When I watched this movie at my local theater, I was dressed in a suit. And a few minutes in, I realized that I looked EXACTLY like the Wall Street assholes getting seduced by the strippers in the movie.
With the death of her mother Judy still fresh on her mind, Sophie Caldwell (Paige Searcy) is struggling with her loss and isolating herself from her father David (Chris McKenna) and brother Noah (Lofton Shaw). As the Caldwells find themselves unsure of how to move forward, a surprise guest suddenly arrives at their doorstep: Jordyn Robinson (Ashlynn Yennie), Judy's estranged sister who has come hoping to connect with the extended family her and her sister's conflict left her unable to meet.
Jennifer Lawrence (Dominika Egorova) sheds the heroic chains of innocence that bound her time as Katniss. I know that is has been a few years since she blazed into our minds, forever scorching the fiery image of her riding a flaming chariot. Although, it seems, that not since Silver Linings (2012) has she given such an impressive performance as she has done in Red Sparrow. I fell out of love for Lawrence after the Hunger Games trilogy, as I believe that it was far beneath her skill as an actress.
Roger Deakins could take a dumpster and make it look like the most appetizing, beautiful thing in the world.
I haven't seen a Jeff Dunham special since his first televised specials. It's been a long time and I wasn't familiar with some of the new characters that he has brought along for the ride. Of course he's created tons of new puppet personalities as he's progressed his career. We only get to see a portion of them in this special.
I've heard a ton of buzz about Mid90s since it came out. It's a movie that was written and directed by Jonah Hill. If 21 Jump Street was any indication that Jonah Hill has skills in writing a movie, then I was in for a treat with Mid90s.
Elizabeth Marshall (Paige Turco) is a woman of great ambition. In the midst of running for Governor of Pennsylvania, Elizabeth finds herself busy as can be working her campaign and doing battle against the sabotage attempts made by her opponent. In the middle of this fray, however, a woman named Lucy Pierce (Brittany Allen) arrives at her office with stunning news: she believes herself to be Victoria Marshall, Elizabeth's daughter who was abducted from the hospital shortly after she was born.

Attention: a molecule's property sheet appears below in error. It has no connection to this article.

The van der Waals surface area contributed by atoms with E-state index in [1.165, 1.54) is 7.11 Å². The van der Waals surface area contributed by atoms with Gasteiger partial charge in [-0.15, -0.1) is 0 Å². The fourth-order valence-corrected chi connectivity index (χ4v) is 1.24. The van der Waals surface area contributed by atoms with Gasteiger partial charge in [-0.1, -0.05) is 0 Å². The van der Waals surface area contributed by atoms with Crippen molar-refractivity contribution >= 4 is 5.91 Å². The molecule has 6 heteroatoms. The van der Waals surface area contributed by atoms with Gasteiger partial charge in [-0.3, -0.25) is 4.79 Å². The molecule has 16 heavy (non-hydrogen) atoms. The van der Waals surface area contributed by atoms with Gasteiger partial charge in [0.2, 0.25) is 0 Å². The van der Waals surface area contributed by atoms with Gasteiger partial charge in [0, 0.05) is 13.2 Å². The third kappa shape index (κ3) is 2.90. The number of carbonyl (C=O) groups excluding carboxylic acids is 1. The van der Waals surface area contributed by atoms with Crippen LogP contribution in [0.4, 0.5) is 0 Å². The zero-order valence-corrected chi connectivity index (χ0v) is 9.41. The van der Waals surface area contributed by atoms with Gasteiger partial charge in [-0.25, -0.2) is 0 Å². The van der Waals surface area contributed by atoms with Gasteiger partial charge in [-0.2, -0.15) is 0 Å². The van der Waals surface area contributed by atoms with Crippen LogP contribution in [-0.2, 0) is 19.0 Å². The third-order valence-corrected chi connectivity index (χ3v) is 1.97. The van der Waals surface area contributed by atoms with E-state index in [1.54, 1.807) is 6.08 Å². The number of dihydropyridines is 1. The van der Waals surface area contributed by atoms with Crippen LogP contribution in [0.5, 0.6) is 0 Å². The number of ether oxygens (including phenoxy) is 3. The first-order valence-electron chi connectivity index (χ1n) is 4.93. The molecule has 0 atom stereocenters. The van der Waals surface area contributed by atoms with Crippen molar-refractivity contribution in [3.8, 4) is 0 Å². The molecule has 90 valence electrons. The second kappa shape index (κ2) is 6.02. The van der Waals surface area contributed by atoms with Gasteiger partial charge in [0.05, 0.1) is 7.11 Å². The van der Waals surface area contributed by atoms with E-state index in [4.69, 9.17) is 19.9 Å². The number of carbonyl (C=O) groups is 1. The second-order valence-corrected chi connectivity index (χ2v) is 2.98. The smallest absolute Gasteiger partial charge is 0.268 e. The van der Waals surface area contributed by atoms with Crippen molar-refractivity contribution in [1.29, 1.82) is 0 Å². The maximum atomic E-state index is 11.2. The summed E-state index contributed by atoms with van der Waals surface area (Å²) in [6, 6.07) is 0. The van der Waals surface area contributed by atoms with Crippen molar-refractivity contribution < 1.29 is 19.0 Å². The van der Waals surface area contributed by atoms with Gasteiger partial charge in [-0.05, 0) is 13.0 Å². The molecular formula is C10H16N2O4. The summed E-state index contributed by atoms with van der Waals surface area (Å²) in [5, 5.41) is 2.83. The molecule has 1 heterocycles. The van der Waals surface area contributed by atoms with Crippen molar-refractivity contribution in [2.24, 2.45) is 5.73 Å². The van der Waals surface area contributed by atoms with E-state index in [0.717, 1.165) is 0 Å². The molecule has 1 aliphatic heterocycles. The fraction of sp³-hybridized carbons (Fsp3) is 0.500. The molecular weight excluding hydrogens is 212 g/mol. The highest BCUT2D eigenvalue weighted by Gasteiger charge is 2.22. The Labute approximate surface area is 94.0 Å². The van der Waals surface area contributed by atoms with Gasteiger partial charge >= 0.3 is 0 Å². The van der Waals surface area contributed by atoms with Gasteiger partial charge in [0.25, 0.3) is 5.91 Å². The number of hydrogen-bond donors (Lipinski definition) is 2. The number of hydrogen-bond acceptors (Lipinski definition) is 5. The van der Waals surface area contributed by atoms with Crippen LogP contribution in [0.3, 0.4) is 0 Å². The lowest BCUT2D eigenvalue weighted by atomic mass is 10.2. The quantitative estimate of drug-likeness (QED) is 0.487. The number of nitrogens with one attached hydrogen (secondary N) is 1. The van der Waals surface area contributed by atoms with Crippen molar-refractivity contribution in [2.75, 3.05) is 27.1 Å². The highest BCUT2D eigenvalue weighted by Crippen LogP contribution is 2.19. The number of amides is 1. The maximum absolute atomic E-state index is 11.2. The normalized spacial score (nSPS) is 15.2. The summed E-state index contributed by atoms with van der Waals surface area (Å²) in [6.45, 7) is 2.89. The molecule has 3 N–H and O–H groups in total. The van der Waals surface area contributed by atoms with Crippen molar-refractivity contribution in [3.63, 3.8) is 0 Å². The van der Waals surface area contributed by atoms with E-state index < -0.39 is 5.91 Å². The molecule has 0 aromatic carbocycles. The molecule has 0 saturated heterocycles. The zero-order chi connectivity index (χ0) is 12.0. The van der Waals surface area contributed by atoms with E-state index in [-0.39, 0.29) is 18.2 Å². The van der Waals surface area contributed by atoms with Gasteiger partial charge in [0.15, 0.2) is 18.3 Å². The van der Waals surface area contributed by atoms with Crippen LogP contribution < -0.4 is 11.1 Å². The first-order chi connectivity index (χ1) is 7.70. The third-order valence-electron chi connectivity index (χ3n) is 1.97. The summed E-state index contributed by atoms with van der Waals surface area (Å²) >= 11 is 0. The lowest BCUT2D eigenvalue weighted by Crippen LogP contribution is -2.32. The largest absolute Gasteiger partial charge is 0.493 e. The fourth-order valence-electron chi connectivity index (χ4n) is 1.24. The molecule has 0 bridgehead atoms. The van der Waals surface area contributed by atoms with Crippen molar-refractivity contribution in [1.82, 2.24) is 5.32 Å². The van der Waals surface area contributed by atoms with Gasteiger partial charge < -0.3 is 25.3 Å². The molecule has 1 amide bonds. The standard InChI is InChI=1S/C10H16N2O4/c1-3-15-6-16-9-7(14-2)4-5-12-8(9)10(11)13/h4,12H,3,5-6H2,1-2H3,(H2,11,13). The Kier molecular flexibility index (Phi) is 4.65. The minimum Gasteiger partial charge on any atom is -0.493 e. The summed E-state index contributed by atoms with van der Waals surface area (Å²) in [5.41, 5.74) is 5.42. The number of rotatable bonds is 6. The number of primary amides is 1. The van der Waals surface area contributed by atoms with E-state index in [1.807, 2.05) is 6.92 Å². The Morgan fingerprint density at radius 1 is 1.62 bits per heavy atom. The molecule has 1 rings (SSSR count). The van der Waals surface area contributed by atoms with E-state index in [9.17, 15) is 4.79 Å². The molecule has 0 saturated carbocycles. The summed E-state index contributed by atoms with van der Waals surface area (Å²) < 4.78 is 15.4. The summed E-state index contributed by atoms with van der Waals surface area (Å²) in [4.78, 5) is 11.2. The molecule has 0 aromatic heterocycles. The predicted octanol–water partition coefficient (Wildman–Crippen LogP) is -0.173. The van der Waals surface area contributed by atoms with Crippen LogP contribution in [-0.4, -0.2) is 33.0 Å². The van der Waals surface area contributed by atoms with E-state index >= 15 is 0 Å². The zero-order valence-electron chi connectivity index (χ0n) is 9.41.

Netflix had recently gotten rid of one of my favorite shows to binge watch, which is New Girl. I enjoyed the awkward moments, the cartoon-ish characters, the humor behind each event that occurred on each episode. Since Netflix got rid of the show, I needed something else to fill that hole in my heart. Enter Happy Endings, it also used to be on Netflix, but it was a while ago. Amazon prime had then taken the show under its wing. Now, I started watching the show. In the first episode, the character Alex leaves Dave at the alter, and the first few episodes they are trying to learn how to live in harmony in their friend group. They all share the same friends, so they need to learn how to co-exist as friends without inserting their drama. Dave has trouble getting used to living with Max, the non-flamboyant gay friend who does not have a working shower. Alex's sister and her husband (who played as Coach on New Girl) are trying hard to find a couple to hang out with. Penny the girl who is a bubbly personality is trying to find the love of her life, but somehow is out of luck when it comes down to it. All of these characters are fun to watch. In the second episode Dave is trying to move on by having a one night stand, but he has trouble blowing her off, so he keeps making plans with her. Dave in my opinion is somewhat of a realistic character, because after being in a relationship with Alex for so long, he forgets how to be out there and how to "have the conversation." Meanwhile Alex needs a new roommate, and her sister Jane wants to help her out. However, Alex has been known to not make the best decisions when it comes down to making new friends, she just has a knack for making friends that are a bad influences, or are into weird stuff. Alex being the youngest sibling tends to be an artistic person who usually sees the good in people, and somehow always misses the bad. Honestly, I find her to be relatable, because of her "no worries" attitude and her carefree life. Somehow she was the bad guy in the first episode, but you learn to love the character. Alex's outfits are always really cute—hands together for the costume designer which is Keri Smith. I am always jealous of Alex's clothes. They are so everyday, but super cute.